Sometime around 1800, no one knows the exact date, a restaurant opened up on the quai across from the Notre Dame in Paris. Not much attention was paid to it for many years, and in 1860 a guide book mentioned it as being “a bit out of the way.” Around 1890 the owner, Mr. Frederic Delair, began serving duck made in an unusual way and with a large silver duck press. In 1912 the Terrail family bought the restaurant, and it was in that family for many years. Until 1996 the restaurant, by then called the Tour D’Argent, had three Michelin stars, but it has gone downhill since then and today it has only one star. But it still has one of the greatest wine cellars in the world, and many go there for dinner, mainly to visit the wine cellar. The restaurant is famous for pressed duck and has perhaps the first restaurant to ever serve chocolate in Europe.
During its period of fame, the restaurant raised its own ducks. Diners who ordered a duck dinner were inscribed in a special book which contains such names as Franklin Delano Roosevelt, Marlene Dietrich, Charlie Chaplin—and Mervyn Hecht (in the 1960’s).
Pressed duck was originally a specialty of the city of Rouen, where the exotic recipe was created. A young, plump duck is asphyxiated to retain its blood and is then roasted. Its liver is ground and seasoned, and the legs and breast are removed. The rest of the duck in put into the duck press and the blood and juices from the carcass is thickened and flavored with the liver, butter, and cognac and then combined with the breast after which cooking is finished. The breast is sliced and served with the sauce, and then the legs are served. This spectacle was perfected at the Tour D’Argent, and has been the subject of many articles and reverences in books and articles.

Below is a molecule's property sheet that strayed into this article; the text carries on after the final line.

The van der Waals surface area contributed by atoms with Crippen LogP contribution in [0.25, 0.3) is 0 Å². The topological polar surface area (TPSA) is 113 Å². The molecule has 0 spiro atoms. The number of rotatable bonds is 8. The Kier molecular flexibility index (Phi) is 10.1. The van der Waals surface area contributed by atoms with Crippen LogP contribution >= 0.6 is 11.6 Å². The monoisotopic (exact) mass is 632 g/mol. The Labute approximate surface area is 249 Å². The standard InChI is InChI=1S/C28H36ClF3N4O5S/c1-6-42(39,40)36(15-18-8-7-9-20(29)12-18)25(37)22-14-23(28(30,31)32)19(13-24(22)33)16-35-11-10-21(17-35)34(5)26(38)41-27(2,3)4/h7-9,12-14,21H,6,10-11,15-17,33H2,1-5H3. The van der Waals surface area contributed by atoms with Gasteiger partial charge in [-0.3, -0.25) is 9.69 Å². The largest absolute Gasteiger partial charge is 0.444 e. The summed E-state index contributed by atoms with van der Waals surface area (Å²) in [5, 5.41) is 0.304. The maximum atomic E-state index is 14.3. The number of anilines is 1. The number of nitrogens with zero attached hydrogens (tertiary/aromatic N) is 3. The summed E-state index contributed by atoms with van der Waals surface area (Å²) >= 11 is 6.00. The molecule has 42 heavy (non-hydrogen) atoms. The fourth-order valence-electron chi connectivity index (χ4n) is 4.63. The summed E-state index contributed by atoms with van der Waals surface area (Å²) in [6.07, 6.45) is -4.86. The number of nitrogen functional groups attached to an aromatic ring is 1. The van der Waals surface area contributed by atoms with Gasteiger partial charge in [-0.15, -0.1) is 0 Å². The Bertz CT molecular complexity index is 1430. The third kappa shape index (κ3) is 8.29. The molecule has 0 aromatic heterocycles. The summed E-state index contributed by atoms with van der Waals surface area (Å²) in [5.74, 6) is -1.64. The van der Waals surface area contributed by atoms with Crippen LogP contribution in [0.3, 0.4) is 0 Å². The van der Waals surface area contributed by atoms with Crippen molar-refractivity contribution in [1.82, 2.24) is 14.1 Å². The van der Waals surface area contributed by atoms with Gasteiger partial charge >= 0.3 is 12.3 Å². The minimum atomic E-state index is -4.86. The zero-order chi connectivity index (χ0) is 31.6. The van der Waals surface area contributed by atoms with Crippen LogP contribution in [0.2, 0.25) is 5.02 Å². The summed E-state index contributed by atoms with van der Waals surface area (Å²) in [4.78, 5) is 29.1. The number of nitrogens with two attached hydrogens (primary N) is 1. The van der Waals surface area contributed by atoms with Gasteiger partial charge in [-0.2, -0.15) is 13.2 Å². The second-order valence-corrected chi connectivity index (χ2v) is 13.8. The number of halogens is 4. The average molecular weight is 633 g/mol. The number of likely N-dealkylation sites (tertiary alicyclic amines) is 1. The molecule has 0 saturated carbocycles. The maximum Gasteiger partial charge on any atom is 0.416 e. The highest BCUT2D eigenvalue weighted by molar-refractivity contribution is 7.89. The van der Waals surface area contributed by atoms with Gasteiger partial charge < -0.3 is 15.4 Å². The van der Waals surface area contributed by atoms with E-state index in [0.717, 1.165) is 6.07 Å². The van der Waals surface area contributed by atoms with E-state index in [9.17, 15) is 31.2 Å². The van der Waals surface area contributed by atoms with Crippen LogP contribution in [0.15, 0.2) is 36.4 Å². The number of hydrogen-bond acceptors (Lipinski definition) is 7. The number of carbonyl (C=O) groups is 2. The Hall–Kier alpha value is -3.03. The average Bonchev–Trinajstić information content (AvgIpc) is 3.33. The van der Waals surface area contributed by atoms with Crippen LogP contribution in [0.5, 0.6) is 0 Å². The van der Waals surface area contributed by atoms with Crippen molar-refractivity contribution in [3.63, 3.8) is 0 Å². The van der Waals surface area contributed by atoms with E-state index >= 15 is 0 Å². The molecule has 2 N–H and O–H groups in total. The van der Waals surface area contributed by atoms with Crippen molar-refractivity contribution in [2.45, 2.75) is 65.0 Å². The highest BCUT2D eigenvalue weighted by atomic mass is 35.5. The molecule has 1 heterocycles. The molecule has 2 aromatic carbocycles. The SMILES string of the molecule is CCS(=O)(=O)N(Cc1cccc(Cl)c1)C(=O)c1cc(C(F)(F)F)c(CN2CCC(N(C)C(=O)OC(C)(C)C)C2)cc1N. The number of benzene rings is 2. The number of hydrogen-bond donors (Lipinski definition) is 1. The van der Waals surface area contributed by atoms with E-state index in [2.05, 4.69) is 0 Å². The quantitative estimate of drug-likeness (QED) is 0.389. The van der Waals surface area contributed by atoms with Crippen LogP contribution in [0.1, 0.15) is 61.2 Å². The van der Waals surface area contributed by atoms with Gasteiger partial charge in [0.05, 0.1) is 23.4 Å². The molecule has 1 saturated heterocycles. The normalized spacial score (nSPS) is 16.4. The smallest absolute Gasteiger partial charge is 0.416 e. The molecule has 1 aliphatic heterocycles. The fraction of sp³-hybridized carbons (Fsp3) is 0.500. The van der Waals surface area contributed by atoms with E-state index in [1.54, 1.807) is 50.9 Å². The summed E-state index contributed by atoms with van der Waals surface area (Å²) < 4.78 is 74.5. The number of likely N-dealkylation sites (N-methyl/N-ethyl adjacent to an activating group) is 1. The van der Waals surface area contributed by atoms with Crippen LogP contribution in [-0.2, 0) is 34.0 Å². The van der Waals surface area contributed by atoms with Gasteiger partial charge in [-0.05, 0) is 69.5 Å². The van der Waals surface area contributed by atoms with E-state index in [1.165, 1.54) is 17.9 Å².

When I first moved to Pacific Palisades in 1964, there were very few restaurants, but one was a Chinese restaurant named House of Lee. They served a variation of pressed duck, which was somehow pressed without the fancy press, and with a simpler sauce, but I loved it and ate it often.
What brought all of this to mind is the duck I had recently at Si Laa Thai restaurant in Hollywood. They serve the best duck I’ve had in Los Angeles. It’s not made with a press, but it is so well prepared that it is similar, except no great sauce. But the duck is dense with crisp skin and all the fat cooked out. It sells out almost every night so we always call and reserve the duck.
Once the House of Lee closed, and the space morphed into a sushi roll restaurant, I never found pressed duck again in Los Angeles. In looking in Google for pressed duck in Los Angeles, ten restaurants came up, but in checking the menus and reviews, the only one I think has a real duck press is Pasjoli in Santa Monica, where you have to order the dish in advance. There is a Chinese dish which is similar and a few restaurants are listed with this dish, but it’s not the spectacle like at the Tour D’Argent.
I read recently on the internet that the pressed duck is no longer on the menu: “the world’s famous duck from the Tour D’Argent is now retired after being served 1.150.309 ducks since 1890”—sorry I lost the reference and can’t find it now, which makes me think it might not be true. If it is, you’ve lost your chance.
Ten years ago, I wrote about this in the Santa Monica Daily Press. At that time I lamented over the end of the era of exclusive restaurants. But now I think that era has come back, and there are several exclusive restaurants in Los Angeles, and perhaps more are coming. The fact that even one restaurant has a real duck press is a good sign.
(Merv Hecht, like many Harvard Law School graduates, went into the wine business after law. In 1988, he began writing restaurant reviews and books. His latest book is “The Instant Wine Connoisseur” and it is available on Amazon. Or you might like his attempt at humor in “Great Cases I Lost.” He currently works for several companies that source and distribute food and beverages, including wines, internationally. Please send your comments to: email@example.com.)